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Canoe camping along the Genesee River

There was no mistaking the telltale markings. Even at a distance the wing span, white heads and white tail patches indicated we were looking at a pair of bald eagles in flight. While the pair of eagles soared above the Genesee River, Le Royan Jerry Fitzsimmons and his grandson, Ryan Fitzsimmons, of Caledonia, were gliding past the right bank in a tandem kayak. Riding the current, Jerry maneuvered quietly, hoping to get close enough for photos. Finally, one of the eagles alit on the remains of a weathered log, enabling Jerry to get a few pics before it once again took flight.   

It was day three and the final leg of a canoe trip that included, in addition to Jerry and Ryan, Andrew and Kathleen Hulme, of Pavilion, Christine Hayes, a Pavilion currently residing in Brockport, Batavians Jeremy and Amy Fitzsimmons, and myself.

Our river run began late on a Friday in the Allegeny town of Caneadea. A short paddle on the Rushford Lake overflow took us onto the Genesee River. That first day on the river found us still paddling as the sun drew near the horizon and Jeremy opted for a suitable gravel bar to set up our tents. Our campsite wasn't really lined with gravel, but rocks of all sizes that had been washed and shaped by the river for ages.

Camping on a gravel bar has its perks -- with no woodland canopy to contend with, we had an unobstructed view of the night sky. And what a view it was. There, nestled between the hills of the Southern Tier and shielded from even the faintest light from nearby towns, the river bottom was dark. The temperature dropped into the 40s that night with the air crisp and cool. When I woke during the wee hours the sight overhead was nothing short of spectacular. I never bothered with the camera -- combined with the surrounding darkness and the still of the night, a photo would never have done justice to the nocturnal panorama overhead.

I was still half asleep when a turkey began to gobble somewhere in woods along the river. Judging from the frequency of his calls, the tom was intent on finding a hen. Once the sun climbed above the horizon grosbeaks began to sing while Jerry prepared a hearty breakfast of sausage, potatoes, eggs and hot coffee. After scalding my lips on the coffee, it was time to break camp and load the canoes for day two on the river.

Because each craft was laden with gear, each day prior to setting out Jerry loaded the canoes, maintaing a proper balance. Because the Genesee is, as Jeremy described it, a "pool and drop" river, Jerry's expertise proved invaluable, particularly encountering the fast water found wherever the river dropped in elevation and did so at a sharp bend.

Jerry first paddled a canoe at the age of 9. His favorite haunt in those early years was an area of Oatka Creek known as Bailey's Mills near the Le Roy-Pavilion border. He and son Jeremy have been running rivers for decades, both as licensed NYS guides and recreational paddlers. Experienced and accommodating on the river, they not only served as our guides but also our outfitters and camp cooks as well. All they asked of us was to enjoy the trip...no problem!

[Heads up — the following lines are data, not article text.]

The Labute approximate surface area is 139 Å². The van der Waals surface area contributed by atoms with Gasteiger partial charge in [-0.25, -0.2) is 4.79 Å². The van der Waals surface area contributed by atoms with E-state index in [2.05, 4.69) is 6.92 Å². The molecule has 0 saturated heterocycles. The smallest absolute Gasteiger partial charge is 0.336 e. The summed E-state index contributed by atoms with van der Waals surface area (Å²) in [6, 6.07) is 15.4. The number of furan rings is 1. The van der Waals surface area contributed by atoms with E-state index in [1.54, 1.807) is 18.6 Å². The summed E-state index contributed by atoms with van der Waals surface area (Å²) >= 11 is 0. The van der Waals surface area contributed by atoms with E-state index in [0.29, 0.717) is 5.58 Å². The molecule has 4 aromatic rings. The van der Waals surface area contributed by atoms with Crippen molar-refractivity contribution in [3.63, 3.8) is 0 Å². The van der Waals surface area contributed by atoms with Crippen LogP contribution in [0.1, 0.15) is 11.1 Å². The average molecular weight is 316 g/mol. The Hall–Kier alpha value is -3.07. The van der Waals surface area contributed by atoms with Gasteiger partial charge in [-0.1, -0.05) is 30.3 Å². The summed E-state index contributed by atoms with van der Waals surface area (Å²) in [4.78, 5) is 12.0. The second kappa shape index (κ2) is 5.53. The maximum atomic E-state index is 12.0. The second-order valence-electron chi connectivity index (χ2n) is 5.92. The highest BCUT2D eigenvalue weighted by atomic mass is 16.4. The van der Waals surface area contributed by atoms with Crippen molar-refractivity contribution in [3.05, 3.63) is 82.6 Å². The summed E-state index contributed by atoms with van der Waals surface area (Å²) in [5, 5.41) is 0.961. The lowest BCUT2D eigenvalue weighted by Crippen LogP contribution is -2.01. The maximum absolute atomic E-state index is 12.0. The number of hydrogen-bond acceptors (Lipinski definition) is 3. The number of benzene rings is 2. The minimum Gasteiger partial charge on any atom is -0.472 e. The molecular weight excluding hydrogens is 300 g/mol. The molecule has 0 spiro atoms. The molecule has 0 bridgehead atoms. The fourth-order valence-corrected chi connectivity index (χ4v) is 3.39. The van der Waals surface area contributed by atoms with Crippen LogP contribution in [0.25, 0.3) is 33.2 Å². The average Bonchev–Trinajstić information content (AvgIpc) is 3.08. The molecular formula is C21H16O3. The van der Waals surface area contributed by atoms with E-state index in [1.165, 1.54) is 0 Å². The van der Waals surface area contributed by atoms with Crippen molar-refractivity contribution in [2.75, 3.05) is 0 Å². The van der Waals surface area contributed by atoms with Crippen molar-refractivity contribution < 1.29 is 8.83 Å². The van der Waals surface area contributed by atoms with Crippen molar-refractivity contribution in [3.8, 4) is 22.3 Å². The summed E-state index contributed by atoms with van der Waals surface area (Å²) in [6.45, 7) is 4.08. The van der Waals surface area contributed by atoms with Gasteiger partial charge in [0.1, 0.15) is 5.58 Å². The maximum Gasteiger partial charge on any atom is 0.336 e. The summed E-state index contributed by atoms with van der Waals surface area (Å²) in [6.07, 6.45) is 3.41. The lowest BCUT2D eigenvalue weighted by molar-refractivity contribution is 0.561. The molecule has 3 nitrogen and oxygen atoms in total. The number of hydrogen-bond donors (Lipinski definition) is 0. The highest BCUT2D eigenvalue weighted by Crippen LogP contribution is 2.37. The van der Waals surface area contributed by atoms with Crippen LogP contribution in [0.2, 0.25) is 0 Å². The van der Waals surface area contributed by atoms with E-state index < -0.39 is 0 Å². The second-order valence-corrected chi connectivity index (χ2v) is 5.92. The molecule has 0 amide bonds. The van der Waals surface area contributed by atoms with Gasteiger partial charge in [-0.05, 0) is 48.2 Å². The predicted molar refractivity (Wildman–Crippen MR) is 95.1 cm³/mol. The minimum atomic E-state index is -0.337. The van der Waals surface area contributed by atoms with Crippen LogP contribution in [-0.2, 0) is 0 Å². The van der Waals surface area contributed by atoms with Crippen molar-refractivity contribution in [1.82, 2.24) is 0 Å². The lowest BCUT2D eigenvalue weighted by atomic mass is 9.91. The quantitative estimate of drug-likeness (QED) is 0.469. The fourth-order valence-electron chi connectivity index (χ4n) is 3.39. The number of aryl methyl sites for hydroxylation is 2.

At noon of our second day we stopped for lunch on a gravel bar where the river flows past Fillmore. Another two hours of paddling took us to Rossburg where the Wiscoy Creek spills into the Genesee. That's where we made camp for our second night and it's also where we spotted one of two beavers we saw along the route. This one was busy making repairs to its home.

We saw several mergansers on the river and early that evening, not far from camp, Jerry spotted a fox kit and shortly thereafter located a den. When Jerry returned with his camera the young fox was nowhere to be seen, but he did find some turkey remains, including an entire wing, quills still intact. Evidently the mother fox had been teaching her kits the finer points in stalking North America's wiliest game bird.  

I'm not sure what Jerry's pointing at here. Could have been a heron, hawk, deer or beaver.

Cliff swallows were active wherever the river bank afforded them a place to live. The bluff pictured above contained a sizeable colony, literally dozens of small caves where the species make their homes.

While the entire trip proved to be a relatively comfortable paddle, our last morning on the river provided a few more stretches of white water along with a few obstacles. At times we had to contend with submerged boulders that came into view at the last second or bony tree limbs sticking out of the water. When the potential trouble spots were located in a bend and the current suddenly picks up speed, it required some hard paddling and oftentimes a quick change of direction, kind of like negotiating a "river chicane." Such maneuvers were exhilarating and challenging and a great way to end the trip. Our trip came to an end at Portageville after covering an estimated 30 miles on the river.

A hearty thanks to my fellow paddlers for a fun experience and for sharing photos!

Mardell Lamb
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Joined: Apr 22 2009

Thanks for a wonderful story. You should write a book, Jim. Felt like I was right there along w/the trip. Nature at it's finest.

I grew up on the Oatka at Bailey's Mill (late 60's thru the 70's.) Learned how to fish and catch crayfish (crawfish), catch snakes, swim & jump off of the RR trussell on Covell Rd. My brothers and I would explore all day! They taught me alot.

Angelo Dispenza
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Joined: Dec 21 2009

Absolutely amazing picture of the bald eagle.. Wow, what a moment that had to have been. Thanks Jim!

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